chef Gerald Sombright
Celebrating Black History Month


Growing up in East Chicago, Indiana, Steven Outlaw didn’t have to look far for a role model in golf. “My dad (Jimmy Outlaw Jr.) played on his high school team in the mid-1960s,” he said. “His passion became my profession. He and my mother worked in the steel mills and I come from a hard-working family.”

After graduating from Georgetown College in Kentucky (he was one of the first African-Americans to play golf in the Mid-South Conference), Outlaw was part of the first class at the PGA of America’s post-university diversity program in Port St. Lucie, Florida. “We want the game to mirror society more and it doesn’t right now,” he said. “I think we have 185 African Americans within the PGA of America, and the organization has 29,000 members. We have a long ways to go.”

He began his Troon career in 2008 with an internship. “If not for John Easterbrook and Dana Garmany, I might have gone down a different path,” said the 37-year-old. Currently director of sales and marketing at Troon headquarters in Scottsdale, Outlaw has worked around the world. “I’ve been in the Middle East (Abu Dhabi Golf Club) and in Malaysia (Els Club Teluk Datai), and have been around many diverse groups. That’s given me a different perspective on life, the golf industry, and how many lives this game does touch.”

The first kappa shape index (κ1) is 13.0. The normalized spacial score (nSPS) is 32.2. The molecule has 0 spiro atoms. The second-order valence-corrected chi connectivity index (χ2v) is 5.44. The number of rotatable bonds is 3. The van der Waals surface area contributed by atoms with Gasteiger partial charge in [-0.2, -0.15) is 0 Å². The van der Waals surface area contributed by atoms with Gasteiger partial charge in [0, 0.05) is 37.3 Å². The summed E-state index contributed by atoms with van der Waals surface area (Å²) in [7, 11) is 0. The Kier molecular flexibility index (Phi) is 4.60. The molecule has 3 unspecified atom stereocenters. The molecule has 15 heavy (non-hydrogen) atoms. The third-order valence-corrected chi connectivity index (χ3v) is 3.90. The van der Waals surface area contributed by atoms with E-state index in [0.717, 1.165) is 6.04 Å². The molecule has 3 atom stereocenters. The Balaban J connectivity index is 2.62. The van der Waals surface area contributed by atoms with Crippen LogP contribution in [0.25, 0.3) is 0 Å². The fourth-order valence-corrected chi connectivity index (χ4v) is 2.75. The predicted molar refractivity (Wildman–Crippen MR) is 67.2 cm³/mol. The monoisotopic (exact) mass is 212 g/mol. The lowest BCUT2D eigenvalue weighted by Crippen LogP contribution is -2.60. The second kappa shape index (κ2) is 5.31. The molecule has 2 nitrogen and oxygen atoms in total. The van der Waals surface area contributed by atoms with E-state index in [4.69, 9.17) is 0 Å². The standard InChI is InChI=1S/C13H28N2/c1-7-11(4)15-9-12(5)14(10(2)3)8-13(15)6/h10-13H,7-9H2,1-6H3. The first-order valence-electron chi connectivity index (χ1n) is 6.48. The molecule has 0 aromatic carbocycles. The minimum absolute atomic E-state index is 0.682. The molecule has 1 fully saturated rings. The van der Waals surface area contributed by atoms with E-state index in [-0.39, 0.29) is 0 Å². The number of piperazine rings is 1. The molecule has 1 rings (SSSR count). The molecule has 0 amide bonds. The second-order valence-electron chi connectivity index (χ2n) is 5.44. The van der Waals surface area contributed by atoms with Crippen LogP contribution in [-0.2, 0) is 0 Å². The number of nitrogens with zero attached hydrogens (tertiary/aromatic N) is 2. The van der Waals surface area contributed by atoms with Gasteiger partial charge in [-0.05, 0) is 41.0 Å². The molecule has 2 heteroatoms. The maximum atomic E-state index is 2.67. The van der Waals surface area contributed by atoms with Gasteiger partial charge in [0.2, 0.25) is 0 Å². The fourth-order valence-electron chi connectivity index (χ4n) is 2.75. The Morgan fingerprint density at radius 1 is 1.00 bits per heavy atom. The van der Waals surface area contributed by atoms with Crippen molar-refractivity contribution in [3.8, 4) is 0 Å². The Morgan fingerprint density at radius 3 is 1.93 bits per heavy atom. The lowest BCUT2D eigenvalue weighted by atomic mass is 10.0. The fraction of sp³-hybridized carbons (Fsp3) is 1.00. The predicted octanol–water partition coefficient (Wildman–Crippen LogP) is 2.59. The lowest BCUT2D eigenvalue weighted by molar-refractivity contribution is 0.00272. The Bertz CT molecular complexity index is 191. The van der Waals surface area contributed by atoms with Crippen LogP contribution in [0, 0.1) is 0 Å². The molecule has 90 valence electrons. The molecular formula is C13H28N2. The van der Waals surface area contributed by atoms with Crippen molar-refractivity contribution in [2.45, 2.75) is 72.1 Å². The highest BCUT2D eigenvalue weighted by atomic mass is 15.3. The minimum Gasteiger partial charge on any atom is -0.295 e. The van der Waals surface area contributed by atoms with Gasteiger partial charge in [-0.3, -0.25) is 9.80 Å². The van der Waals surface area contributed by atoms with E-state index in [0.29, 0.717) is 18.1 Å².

Outlaw credits a number of trailblazers who came before him. “People like Joe Louis Barrow, Mark Lowry, and Dedrick Holmes of The First Tee; Michael Cooper of Urban Golfer LLC; and Kennie Sims at the Tampa Golf Authority have given me direction and advice when I needed it,” he said. “They have been through the same experiences that I’m going through now. I just want to be a role model and lend an ear to young people and help out wherever it’s needed. I feel like I owe it to the generation that comes after to me to do everything I can to make sure they have the same opportunities that I had.”

Outlaw believes progress in diversity starts on the grass roots level with organizations like The First Tee, the United Golfers Association, and the Advocates Pro Golf Association tour. “Being the world’s largest third-party course management company, we at Troon can also play a big part in getting minorities into the golf industry at all levels,” he said. “If juniors can see someone who looks like them in different positions, that might foster some interest about a career in golf.”